New Delhi, India (CNN) -- The small print in Tuesday's full-page newspaper advertisements for a key Hindu event reflects one of India's biggest worries -- dirty water.
"Avoid using pollutants such as detergents and soaps in the holy Ganga," reads one of the don'ts at the bottom of the government ad.
It comes as hundreds of thousands of Hindus prepare to take holy dips into the revered Ganges. The river is a centerpiece of India's multi-million dollar river-conservation effort.
The Kumbh Mela, or the Pitcher Festival, starts Thursday at the northern holy site of Haridwar with the first of a series of mass bathing.
"Pure devotion that has endured the test of time," says the government of Uttrakhand state, home to Haridwar, in its description of the millennia-old event.
At the same time, there's an apparent underlying concern about the cleanliness of the river that is believed to wash off sins.
"Abstain from using polyethylene and plastic as it is unhealthy for the environment," the state government urges the faithful in a fervent appeal in its advertisement. "Throw all non-degradable litter, empty bottles, tins, polyethlene bags, etc in dustbins."
Twelve major river systems flow through the Indian subcontinent along with a number of smaller streams, according to officials.
The one involving the Ganges and two others is the biggest, covering more than 43 percent of the region's total river catchment area, data shows.
In 1985, India began an arduous river-cleaning program aimed at the Ganges. It was expanded ten years later and at present covers 38 rivers in 167 towns spread over 20 states.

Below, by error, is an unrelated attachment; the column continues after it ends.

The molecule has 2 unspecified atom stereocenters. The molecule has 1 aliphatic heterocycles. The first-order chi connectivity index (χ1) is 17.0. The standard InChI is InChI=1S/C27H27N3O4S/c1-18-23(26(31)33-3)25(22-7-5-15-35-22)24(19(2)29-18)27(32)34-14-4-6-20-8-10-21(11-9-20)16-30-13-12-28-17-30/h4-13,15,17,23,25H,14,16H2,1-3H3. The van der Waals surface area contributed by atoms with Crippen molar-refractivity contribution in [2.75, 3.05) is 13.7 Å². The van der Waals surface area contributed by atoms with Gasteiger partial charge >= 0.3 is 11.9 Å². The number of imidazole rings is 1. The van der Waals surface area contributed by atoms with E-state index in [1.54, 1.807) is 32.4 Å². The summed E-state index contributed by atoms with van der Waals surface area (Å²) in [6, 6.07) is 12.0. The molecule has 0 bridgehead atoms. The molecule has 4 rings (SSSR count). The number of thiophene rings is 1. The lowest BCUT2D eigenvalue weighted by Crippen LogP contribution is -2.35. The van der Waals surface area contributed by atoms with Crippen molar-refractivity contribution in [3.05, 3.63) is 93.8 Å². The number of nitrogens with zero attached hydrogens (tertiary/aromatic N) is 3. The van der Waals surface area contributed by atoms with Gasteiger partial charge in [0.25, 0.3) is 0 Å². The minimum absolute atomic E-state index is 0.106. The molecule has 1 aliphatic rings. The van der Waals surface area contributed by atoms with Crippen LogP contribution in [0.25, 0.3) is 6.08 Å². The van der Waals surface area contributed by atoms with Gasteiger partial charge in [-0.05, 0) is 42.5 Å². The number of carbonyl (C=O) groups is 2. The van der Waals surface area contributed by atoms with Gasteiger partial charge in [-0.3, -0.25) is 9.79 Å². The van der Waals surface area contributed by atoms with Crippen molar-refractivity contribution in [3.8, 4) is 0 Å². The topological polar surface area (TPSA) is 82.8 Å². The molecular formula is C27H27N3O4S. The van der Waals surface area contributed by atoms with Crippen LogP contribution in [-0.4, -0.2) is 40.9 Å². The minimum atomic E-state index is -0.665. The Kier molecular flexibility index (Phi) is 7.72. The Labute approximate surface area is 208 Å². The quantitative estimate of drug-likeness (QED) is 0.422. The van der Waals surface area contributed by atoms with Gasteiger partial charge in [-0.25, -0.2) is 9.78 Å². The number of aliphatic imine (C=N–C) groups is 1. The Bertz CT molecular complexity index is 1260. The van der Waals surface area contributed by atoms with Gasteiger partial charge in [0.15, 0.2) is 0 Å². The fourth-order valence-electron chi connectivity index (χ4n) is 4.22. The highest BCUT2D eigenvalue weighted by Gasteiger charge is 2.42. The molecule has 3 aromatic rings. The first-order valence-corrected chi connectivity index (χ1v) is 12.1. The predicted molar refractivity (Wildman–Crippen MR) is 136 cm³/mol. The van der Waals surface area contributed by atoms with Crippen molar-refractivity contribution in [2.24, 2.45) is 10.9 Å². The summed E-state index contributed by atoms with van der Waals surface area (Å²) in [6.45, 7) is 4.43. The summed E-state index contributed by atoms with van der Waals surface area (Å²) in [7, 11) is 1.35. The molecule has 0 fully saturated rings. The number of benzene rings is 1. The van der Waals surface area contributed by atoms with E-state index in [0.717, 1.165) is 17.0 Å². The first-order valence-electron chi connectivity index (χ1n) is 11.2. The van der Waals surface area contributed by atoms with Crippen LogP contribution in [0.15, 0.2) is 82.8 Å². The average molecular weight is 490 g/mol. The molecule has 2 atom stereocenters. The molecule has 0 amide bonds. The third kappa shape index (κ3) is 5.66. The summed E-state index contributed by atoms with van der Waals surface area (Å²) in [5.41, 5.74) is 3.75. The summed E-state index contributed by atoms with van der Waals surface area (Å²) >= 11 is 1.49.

Diversion and treatment of sewage, low-cost sanitation and electric crematoria for the Hindus to burn their dead instead of open-air funeral pyres along the banks are key features of the colossal project.
India has resolved to rid at least the Ganges of pollution by 2020, but environmental watchdogs paint a depressing scenario.
On its Web site, the country's Central Pollution Control Board (CBCD) lists as critical the levels of organic and bacterial contamination in the nation's bodies of water.
The CBCD has drawn its observations from the results of monitoring water quality from 1995 to 2006.
It blames the incidence on domestic sewage from cities and towns, which it notes continue to flow into rivers untreated.
"All these river action plans are a complete failure," remarks Gita Kavarana, a water expert with the non-profit Center for Science and Environment.
She insists the government's investment in waste management had fallen far short of its objectives.
"Many sewage treatment plants are not performing to their capacity. The net result of all this is that our rivers are bearing the load of untreated sewage," she notes.
Inadequate sanitation in rural India compounds the problem.
The government estimates that less than 30 percent of villagers have access to latrines, prompting them to walk out to the fields or to the banks of rivers and lakes.
Seven years ago, then prime minister and one of the most prominent leaders of India's Hindu nationalist party, Atal Bihari Vajpayee, made a tacit admission in his own characteristic style.
"It is ironic that, although we consider our rivers holy, we have allowed river pollution to assume alarming proportions," he told conservationists back in 2003.
Little has changed since then, environmentalists say.